Far from being ripped off by the US studios, Australians can watch new films online in High-Def more cheaply than anywhere in the developed world.
And the average cost of renting new release movies in Standard Def is the second cheapest at $4.25, just 32c more than in the US.
That’s according to a new study by IHS Technology commissioned by the Australian Home Entertainment Distributors Association.
AHEDA commissioned the research several weeks ago to counter “general misinformation” about digital VOD prices, CEO Simon Bush tells IF.
That was before consumer advocacy group Choice accused Foxtel of charging consumers far more to watch TV shows such as Orange is the New Black and The Walking Dead than Americans pay to see those shows on Netflix.
“Time and again we are seeing consumers hit with the ‘Australia Tax’ on digital content. It’s clear the business models forced on consumers by local intermediaries are subjecting Australians to artificially high prices for overseas content,” Choice CEO Alan Kirkland.
Bush responds, “What this IHS research shows is Australian consumers are getting some of the best prices in the world for the latest new release films in the format they prefer.
“This is in stark contrast to what groups like Choice would have you believe. Cherry picking a few film titles and comparing then against one market does not constitute proper research and misrepresents the facts. It is time the debate matured in Australia and hyperbole and deception exposed for what it is.”
The IHS research shows Australia has the lowest average price in the world for new release HD films on digital V0D at $5.19, compared to $5.30 in the US and $6.41 in the UK.
AHEDA has not addressed the issue of the cost of buying films online, which is considerably more expensive in Australia than in the US. For example, the Johnny Depp starrer Transcendence costs $US14.99 to buy via iTunes in the US and $24.99 here.
The IHS survey covered countries such as Australia, where there are 36 legitimate online platforms offering film and TV content, New Zealand, France, Germany, Italy, Spain, the UK and the US.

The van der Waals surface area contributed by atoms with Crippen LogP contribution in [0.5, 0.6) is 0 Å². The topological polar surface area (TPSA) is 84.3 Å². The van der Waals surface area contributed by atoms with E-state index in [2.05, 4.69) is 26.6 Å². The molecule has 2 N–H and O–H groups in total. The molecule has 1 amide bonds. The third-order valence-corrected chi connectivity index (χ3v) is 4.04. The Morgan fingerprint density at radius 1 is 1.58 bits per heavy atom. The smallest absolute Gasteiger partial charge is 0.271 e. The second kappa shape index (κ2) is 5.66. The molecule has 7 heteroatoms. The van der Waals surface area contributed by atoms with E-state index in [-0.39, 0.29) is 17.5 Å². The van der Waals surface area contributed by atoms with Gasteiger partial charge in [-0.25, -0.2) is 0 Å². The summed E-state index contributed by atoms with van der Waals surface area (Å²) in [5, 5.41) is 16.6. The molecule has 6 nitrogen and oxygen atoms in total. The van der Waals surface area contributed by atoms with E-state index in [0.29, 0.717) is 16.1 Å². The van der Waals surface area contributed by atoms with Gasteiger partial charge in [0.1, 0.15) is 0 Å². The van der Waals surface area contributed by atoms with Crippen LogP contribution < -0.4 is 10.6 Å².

The comparative pricing excludes GST and overseas taxes and is an average of all titles from week one to week 52 of release. Hence the price to watch new Hollywood blockbusters is more expensive in Oz than the $4.25 average: iTunes and Telstra Big Pond Movies both charge $5.99, including GST.
AHEDA is using the findings in its campaign to persuade the government to require ISPs to block piracy sites and to issue three warnings to customers who persistently download content illegally. After the third warning the ISP should slow, or shape, the user’s broadband service, AHEDA advocates.
“The excuse for doing nothing about piracy – including the poor excuse on price – is no more. We need action and a legislative response to reverse our world first piracy rates to ensure we protect the industries that bring this entertainment to our screens,” said Bush.
IHS’s study shows 83% of Australian consumers choose VOD services for digital consumption of new release feature films, compared to electronic sell through.
At last week’s copyright forum Village Roadshow co-chairman Graham Burke said Roadshow is looking to further reduce its digital rental pricing.
Burke says copyright owners and ISPs should split the costs of implementing the graduated response scheme.
Average Prices: VoD SD and HD New Release 2014
VoD New Release Standard Definition High Definition
Australia 4.25 5.19
New Zealand 4.78 6.23
France 4.31 5.50
Germany 4.74 5.79
Italy 4.65 6.10
Spain 4.69 6.16
UK 4.61 6.41
US 3.93 5.30
– All pricing is cleared from GST/VAT/Sales Tax.
– All prices in Australian dollars with following exchange rates (2012-2014)
o USD = 0.965AUD
o USD = 0.631 GBP
o USD = 0.781 EUR
o USD = 1.234 NZD
– VoD includes both internet VoD and VoD delivered within a pay-TV environment. It does not include subscription services.